Finding Focus

I’ve heard people lament how the 5D Mark II can shoot in incredibly low light, but not always autofocus when the contrast is poor. There is a little-known but extremely useful trick with most of the Canon DSLRs and the Canon Speedlite external flashes which lets you get around this issue.

If you’ve used a Speedlite on your Canon, you have likely seen the little red grid that the Speedlite casts when trying to focus; the camera seizes on that and can do much faster and more effective focusing even in low light. This is useful, but sometimes you want the fast focusing in situations where you aren’t going to be using the Speedlite.

Most of the Canon DSLR bodies are capable of using the Speedlite only for the focus-assist capabilities rather than for the actual flash. The trick is to leave the Speedlite mounted on the camera and powered on, but disable flash firing in the body.

The function may be in slightly variant places on different camera bodies. For instance, on the Canon EOS 40D the function can be found under the second settings menu (the wrench with two dots), under ‘External Flash’ options; you can disable the flash firing from there. For the Canon EOS 5D Mark II, the option is in the ‘External Speedlite settings’ in the third settings menu (the wrench with three dots), and then in the first flash functions menu. (For the 5D2, this menu is only available when the flash is mounted, as there are some flash-specific options which appear when a compatible flash is present.)

I’ve personally used this technique extensively with a 580EX on both the 40D and the 5D Mark II. I know that this works with the 580EX II as well, and can also be done on the 50D. I’m not certain if the 430EX, or lower-end camera bodies such as the Rebel series, support this trick. (Comment if you know!)

In any case, once the flash firing is disabled you leave the Speedlite mounted and turned on, and the camera will use only the AF assist grid. Your low-light focusing will be immensely improved; I know several band photographers who use this trick for shooting shows without using a flash but still getting quick and sharp focus.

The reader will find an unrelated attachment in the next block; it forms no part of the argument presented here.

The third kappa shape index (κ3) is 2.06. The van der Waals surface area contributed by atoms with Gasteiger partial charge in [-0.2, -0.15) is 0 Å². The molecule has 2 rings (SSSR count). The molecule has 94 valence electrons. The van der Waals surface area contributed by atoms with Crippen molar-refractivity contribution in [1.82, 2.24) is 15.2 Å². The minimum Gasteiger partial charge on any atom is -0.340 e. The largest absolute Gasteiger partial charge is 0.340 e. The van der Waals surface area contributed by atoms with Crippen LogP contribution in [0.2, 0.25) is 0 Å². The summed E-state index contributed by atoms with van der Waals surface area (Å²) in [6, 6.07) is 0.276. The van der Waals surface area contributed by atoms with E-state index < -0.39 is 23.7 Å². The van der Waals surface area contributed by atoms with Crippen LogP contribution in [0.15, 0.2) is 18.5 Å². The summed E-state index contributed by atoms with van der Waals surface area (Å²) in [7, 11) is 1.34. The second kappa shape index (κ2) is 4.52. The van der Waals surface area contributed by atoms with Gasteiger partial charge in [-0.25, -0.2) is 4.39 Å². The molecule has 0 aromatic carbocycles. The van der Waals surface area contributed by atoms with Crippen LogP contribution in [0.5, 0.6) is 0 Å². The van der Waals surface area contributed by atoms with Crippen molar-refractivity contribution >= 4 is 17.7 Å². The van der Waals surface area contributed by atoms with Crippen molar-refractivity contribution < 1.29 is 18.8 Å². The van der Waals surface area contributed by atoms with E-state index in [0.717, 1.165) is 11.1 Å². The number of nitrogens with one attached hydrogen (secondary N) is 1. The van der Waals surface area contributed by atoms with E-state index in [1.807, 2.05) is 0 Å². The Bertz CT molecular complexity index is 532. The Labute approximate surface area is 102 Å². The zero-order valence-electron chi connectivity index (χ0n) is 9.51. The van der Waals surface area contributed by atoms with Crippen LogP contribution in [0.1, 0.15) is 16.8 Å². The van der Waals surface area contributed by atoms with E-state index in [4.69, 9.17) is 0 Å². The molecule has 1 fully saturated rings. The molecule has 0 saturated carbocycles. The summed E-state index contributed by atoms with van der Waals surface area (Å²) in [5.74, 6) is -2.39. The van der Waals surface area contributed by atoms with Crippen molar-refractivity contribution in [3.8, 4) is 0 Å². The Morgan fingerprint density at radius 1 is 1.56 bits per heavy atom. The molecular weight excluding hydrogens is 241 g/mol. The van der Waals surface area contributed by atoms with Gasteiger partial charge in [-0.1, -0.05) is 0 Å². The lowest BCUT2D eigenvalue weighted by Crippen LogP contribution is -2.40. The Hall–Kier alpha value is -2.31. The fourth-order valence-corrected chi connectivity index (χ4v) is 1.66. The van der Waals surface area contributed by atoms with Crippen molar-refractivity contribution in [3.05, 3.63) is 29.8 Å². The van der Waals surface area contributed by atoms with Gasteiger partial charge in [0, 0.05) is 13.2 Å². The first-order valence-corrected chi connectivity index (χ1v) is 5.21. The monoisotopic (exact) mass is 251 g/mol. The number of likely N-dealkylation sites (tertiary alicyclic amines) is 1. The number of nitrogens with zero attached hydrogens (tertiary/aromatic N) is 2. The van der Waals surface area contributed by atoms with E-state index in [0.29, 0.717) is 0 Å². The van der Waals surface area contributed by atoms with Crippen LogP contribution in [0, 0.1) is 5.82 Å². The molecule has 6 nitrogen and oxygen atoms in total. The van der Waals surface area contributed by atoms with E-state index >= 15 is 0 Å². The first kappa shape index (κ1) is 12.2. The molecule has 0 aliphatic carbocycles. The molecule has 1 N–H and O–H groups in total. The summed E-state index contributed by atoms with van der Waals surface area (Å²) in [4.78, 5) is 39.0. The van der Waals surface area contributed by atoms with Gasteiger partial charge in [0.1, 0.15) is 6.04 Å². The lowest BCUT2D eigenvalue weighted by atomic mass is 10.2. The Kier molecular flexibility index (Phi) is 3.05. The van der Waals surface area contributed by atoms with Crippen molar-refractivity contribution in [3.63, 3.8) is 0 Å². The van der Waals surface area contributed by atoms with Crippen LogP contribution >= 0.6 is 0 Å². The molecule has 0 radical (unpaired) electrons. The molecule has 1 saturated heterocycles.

Edit: I have been told that the other Canon Speedlites can indeed also be used this way.

Edit 2: Terence points out, quite rightly, in the comments that the Canon ST-E2 wireless hotshoe remote also can be used this way. If you have an ST-E2, you can simply mount that instead, and take up less space on the camera.

Advertisements

~ by Rachel on February 24, 2009.

3 Responses to “Finding Focus”

  1. Thanks to you, I use this with my 5DMKII with a 580EXII and I can do much more. I wasn’t having that much trouble before, I was using the assist points on the center focus with AI SERVO, but with the assistance of the flash…. its so great. Mostly band photography for me, so extremely low light is my work space and getting fast shutter speeds is needed.

  2. The ST-E2 offers the same function as well, and it’s a lot smaller. Looking at the progression of the speedlights, it would not be a stretch to imagine an ST-E2 Mk II in the works that allows in-body control of TTL ratio-ing. Probably with a metal foot and at twice the MSRP of the existing ST-E2…

    • A good point, Terence. I’ve not used the ST-E2, but it having that ability would make sense. After all, that’s really all the ST-E2 /is/: a TTL solution that lets you fire remote flashes.

Leave a Reply

Fill in your details below or click an icon to log in:

WordPress.com Logo

You are commenting using your WordPress.com account. Log Out / Change )

Twitter picture

You are commenting using your Twitter account. Log Out / Change )

Facebook photo

You are commenting using your Facebook account. Log Out / Change )

Google+ photo

You are commenting using your Google+ account. Log Out / Change )

Connecting to %s

 
%d bloggers like this: